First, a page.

(This article belongs to the Special Issue Cytochromes P450: Drug Metabolism, Bioactivation and Biodiversity 2.0)
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Open AccessArticle
More P450s Are Involved in Secondary Metabolite Biosynthesis in Streptomyces Compared to Bacillus, Cyanobacteria, and Mycobacterium
Int. J. Mol. Sci. 2020, 21(13), 4814; https://doi.org/10.3390/ijms21134814 - 07 Jul 2020
Cited by 3
Abstract
Unraveling the role of cytochrome P450 monooxygenases (CYPs/P450s), heme-thiolate proteins present in living and non-living entities, in secondary metabolite synthesis is gaining momentum. In this direction, in this study, we analyzed the genomes of 203 Streptomyces species for P450s and unraveled their association [...] Read more.
Unraveling the role of cytochrome P450 monooxygenases (CYPs/P450s), heme-thiolate proteins present in living and non-living entities, in secondary metabolite synthesis is gaining momentum. In this direction, in this study, we analyzed the genomes of 203 Streptomyces species for P450s and unraveled their association with secondary metabolism. Our analyses revealed the presence of 5460 P450s, grouped into 253 families and 698 subfamilies. The CYP107 family was found to be conserved and highly populated in Streptomyces and Bacillus species, indicating its key role in the synthesis of secondary metabolites. Streptomyces species had a higher number of P450s than Bacillus and cyanobacterial species. The average number of secondary metabolite biosynthetic gene clusters (BGCs) and the number of P450s located in BGCs were higher in Streptomyces species than in Bacillus, mycobacterial, and cyanobacterial species, corroborating the superior capacity of Streptomyces species for generating diverse secondary metabolites. Functional analysis via data mining confirmed that many Streptomyces P450s are involved in the biosynthesis of secondary metabolites. This study was the first of its kind to conduct a comparative analysis of P450s in such a large number (203) of Streptomyces species, revealing the P450s’ association with secondary metabolite synthesis in Streptomyces species. Future studies should include the selection of Streptomyces species with a higher number of P450s and BGCs and explore the biotechnological value of secondary metabolites they produce. Full article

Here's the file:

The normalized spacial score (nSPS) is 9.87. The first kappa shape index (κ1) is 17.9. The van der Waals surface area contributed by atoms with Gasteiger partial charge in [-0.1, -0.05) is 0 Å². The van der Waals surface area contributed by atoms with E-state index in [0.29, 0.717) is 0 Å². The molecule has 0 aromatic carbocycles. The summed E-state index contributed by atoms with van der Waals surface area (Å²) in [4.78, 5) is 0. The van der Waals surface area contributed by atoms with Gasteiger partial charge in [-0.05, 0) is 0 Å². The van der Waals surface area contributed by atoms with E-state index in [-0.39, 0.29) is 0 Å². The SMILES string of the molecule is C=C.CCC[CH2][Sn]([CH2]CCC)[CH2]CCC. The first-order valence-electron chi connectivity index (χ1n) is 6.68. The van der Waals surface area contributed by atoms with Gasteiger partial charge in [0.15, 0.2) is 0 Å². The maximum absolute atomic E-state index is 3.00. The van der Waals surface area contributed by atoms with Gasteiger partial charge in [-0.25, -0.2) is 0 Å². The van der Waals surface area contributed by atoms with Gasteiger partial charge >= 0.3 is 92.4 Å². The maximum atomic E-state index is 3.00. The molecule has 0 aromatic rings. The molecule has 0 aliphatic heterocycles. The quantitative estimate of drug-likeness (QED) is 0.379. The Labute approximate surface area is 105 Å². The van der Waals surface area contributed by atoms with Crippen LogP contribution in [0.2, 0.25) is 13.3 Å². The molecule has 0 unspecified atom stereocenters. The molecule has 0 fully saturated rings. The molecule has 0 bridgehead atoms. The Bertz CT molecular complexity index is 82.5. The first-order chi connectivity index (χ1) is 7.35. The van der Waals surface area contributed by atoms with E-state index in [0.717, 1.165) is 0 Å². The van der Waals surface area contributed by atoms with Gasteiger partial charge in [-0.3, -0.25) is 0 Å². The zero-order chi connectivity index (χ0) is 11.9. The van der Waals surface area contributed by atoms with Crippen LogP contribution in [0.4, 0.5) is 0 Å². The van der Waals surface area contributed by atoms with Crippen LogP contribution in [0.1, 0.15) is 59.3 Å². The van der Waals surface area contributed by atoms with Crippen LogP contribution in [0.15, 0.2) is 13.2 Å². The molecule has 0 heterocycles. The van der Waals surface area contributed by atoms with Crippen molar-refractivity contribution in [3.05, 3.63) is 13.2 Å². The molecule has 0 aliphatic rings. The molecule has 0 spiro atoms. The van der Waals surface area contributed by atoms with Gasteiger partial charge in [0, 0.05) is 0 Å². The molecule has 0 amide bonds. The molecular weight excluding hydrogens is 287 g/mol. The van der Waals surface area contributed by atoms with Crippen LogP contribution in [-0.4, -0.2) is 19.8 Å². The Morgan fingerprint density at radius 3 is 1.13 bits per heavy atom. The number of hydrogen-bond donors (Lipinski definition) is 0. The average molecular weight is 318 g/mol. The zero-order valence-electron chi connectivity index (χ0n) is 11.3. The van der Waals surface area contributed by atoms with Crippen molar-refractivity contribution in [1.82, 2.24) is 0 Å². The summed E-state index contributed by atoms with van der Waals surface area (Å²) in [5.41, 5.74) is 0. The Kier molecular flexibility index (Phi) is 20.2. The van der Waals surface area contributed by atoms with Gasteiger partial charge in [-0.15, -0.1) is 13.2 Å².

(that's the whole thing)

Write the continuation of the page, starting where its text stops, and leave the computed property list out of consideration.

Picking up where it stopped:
(This article belongs to the Special Issue Cytochromes P450: Drug Metabolism, Bioactivation and Biodiversity 2.0)
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Open AccessArticle
Comprehensive Analyses of Cytochrome P450 Monooxygenases and Secondary Metabolite Biosynthetic Gene Clusters in Cyanobacteria
Int. J. Mol. Sci. 2020, 21(2), 656; https://doi.org/10.3390/ijms21020656 - 19 Jan 2020
Cited by 5
Abstract
The prokaryotic phylum Cyanobacteria are some of the oldest known photosynthetic organisms responsible for the oxygenation of the earth. Cyanobacterial species have been recognised as a prosperous source of bioactive secondary metabolites with antibacterial, antiviral, antifungal and/or anticancer activities. Cytochrome P450 monooxygenases (CYPs/P450s) [...] Read more.